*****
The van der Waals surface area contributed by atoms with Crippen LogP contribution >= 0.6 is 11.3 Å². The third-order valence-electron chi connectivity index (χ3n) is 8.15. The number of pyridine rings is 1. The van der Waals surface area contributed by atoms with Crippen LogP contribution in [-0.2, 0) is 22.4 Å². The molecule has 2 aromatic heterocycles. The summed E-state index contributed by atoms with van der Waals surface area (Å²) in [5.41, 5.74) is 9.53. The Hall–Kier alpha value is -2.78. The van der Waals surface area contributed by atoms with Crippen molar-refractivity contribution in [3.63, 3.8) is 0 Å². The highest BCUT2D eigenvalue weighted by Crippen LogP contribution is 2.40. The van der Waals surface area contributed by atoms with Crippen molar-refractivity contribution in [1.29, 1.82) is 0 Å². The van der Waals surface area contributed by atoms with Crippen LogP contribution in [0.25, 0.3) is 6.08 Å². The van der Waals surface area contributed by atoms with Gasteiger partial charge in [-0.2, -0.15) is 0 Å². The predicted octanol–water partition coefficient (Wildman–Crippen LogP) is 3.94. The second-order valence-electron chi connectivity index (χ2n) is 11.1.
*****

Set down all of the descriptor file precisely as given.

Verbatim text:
The van der Waals surface area contributed by atoms with Crippen LogP contribution >= 0.6 is 11.3 Å². The third-order valence-electron chi connectivity index (χ3n) is 8.15. The number of pyridine rings is 1. The van der Waals surface area contributed by atoms with Crippen LogP contribution in [-0.2, 0) is 22.4 Å². The molecule has 2 aromatic heterocycles. The summed E-state index contributed by atoms with van der Waals surface area (Å²) in [5.41, 5.74) is 9.53. The Hall–Kier alpha value is -2.78. The van der Waals surface area contributed by atoms with Crippen molar-refractivity contribution in [3.63, 3.8) is 0 Å². The highest BCUT2D eigenvalue weighted by Crippen LogP contribution is 2.40. The van der Waals surface area contributed by atoms with Crippen molar-refractivity contribution in [1.29, 1.82) is 0 Å². The van der Waals surface area contributed by atoms with Crippen LogP contribution in [0.25, 0.3) is 6.08 Å². The van der Waals surface area contributed by atoms with Gasteiger partial charge in [-0.2, -0.15) is 0 Å². The predicted octanol–water partition coefficient (Wildman–Crippen LogP) is 3.94. The second-order valence-electron chi connectivity index (χ2n) is 11.1.